Materials science is beginning to adopt computational simulation to eliminate laboratory trial and error campaigns—much like the pharmaceutical industry of 40 years ago. To further computational materials discovery, new methodology must be developed that enables rapid and accurate testing on accessible computational hardware. To this end, the authors utilise a novel methodology concept of intermediate molecules as a starting point, for which they propose the term ‘symthon’a rather than conventional monomers. The use of symthons eliminates the initial monomer bonding phase, reducing the number of iterations required in the simulation, thereby reducing the runtime. A novel approach to molecular dynamics, with an NVT (Canonical) ensemble and variable unit cell geometry, was used to generate structures with differing physical and thermal properties. Additional script methods were designed and tested, which enabled a high degree of cure in all sampled structures. This simulation has been trialled on large-scale atomistic models of phenolic resins, based on a range of stoichiometric ratios of formaldehyde and phenol. Density and glass transition temperature values were produced, and found to be in good agreement with empirical data and other simulated values in the literature. The runtime of the simulation was a key consideration in script design; cured models can be produced in under 24 h on modest hardware. The use of symthons has been shown as a viable methodology to reduce simulation runtime whilst generating accurate models.

    BJ Howlin (2012)Predicting Glass Transition Temperatures of Polyarylethersulphones Using QSPR Methods, In: BJ Howlin, I Hamerton, G Kamyszek (eds.), PLoS One7(6)e38424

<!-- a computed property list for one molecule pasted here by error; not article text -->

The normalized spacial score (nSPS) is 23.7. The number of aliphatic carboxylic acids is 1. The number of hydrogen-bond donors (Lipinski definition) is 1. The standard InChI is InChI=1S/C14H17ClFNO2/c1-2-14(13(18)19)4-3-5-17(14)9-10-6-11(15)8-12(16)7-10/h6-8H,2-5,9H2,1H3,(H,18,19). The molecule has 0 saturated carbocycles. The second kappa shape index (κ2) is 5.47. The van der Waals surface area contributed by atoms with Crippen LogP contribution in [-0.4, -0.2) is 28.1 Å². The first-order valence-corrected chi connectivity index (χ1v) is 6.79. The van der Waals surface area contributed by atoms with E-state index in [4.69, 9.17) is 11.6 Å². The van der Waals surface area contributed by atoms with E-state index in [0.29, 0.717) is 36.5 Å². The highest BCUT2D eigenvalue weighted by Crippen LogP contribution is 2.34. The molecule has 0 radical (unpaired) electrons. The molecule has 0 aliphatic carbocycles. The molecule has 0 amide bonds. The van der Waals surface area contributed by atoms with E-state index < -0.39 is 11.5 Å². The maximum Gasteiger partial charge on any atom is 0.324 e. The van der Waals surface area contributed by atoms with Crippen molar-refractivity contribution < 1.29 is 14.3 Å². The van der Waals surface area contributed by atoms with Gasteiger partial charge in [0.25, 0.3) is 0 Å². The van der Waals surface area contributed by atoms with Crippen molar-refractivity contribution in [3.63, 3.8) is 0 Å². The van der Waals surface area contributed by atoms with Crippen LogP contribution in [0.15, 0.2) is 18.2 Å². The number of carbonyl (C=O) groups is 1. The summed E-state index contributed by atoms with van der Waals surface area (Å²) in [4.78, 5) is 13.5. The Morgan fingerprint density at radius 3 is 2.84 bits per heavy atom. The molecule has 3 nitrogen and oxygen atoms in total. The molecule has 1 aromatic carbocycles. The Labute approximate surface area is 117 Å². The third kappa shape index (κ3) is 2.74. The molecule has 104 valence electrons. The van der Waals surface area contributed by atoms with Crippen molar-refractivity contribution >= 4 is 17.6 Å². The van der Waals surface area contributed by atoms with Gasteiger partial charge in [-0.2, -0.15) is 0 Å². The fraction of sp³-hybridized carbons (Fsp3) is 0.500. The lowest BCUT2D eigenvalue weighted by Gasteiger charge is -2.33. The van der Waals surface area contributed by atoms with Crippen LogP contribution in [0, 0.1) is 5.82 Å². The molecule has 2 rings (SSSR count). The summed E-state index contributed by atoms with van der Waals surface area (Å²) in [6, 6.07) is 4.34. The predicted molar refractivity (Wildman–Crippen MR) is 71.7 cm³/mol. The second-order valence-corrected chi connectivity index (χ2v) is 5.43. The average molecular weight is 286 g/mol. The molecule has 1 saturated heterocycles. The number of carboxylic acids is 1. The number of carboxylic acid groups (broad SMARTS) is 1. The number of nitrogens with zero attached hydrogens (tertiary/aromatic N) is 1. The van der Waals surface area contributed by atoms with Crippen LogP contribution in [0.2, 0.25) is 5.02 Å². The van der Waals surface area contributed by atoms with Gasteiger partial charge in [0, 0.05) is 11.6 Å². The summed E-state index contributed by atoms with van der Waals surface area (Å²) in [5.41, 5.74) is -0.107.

The technique of Quantitative Structure Property Relationships has been applied to the glass transition temperatures of polyarylethersulphones. A general equation is reported that calculates the glass transition temperatures with acceptable accuracy (correlation coefficients of between 90–67%, indicating an error of 10–30% with regard to experimentally determined values) for a series of 42 reported polyarylethersulphones. This method is quite simple in assumption and relies on a relatively small number of parameters associated with the structural unit of the polymer: the number of rotatable bonds, the dipole moment, the heat of formation, the HOMO eigenvalue, the molar mass and molar volume. For smaller subsets of the main group (based on families of derivatives containing different substituents) the model can be simplified further to an equation that uses the volume of the substituents as the principal variable.

    DR Lisgarten, RA Palmer, CMC Lobley, CE Naylor, BZ Chowdhry, ZI Al‑Kurdi, AA Badwan, Brendan Howlin, NCJ Gibbons, JW Saldanha, JN Lisgarten, AK Basak (2017)Ultra‑high resolution X‑ray structures of two forms of human recombinant insulin at 100 K, In: Chemistry Central Journal11(73) Springer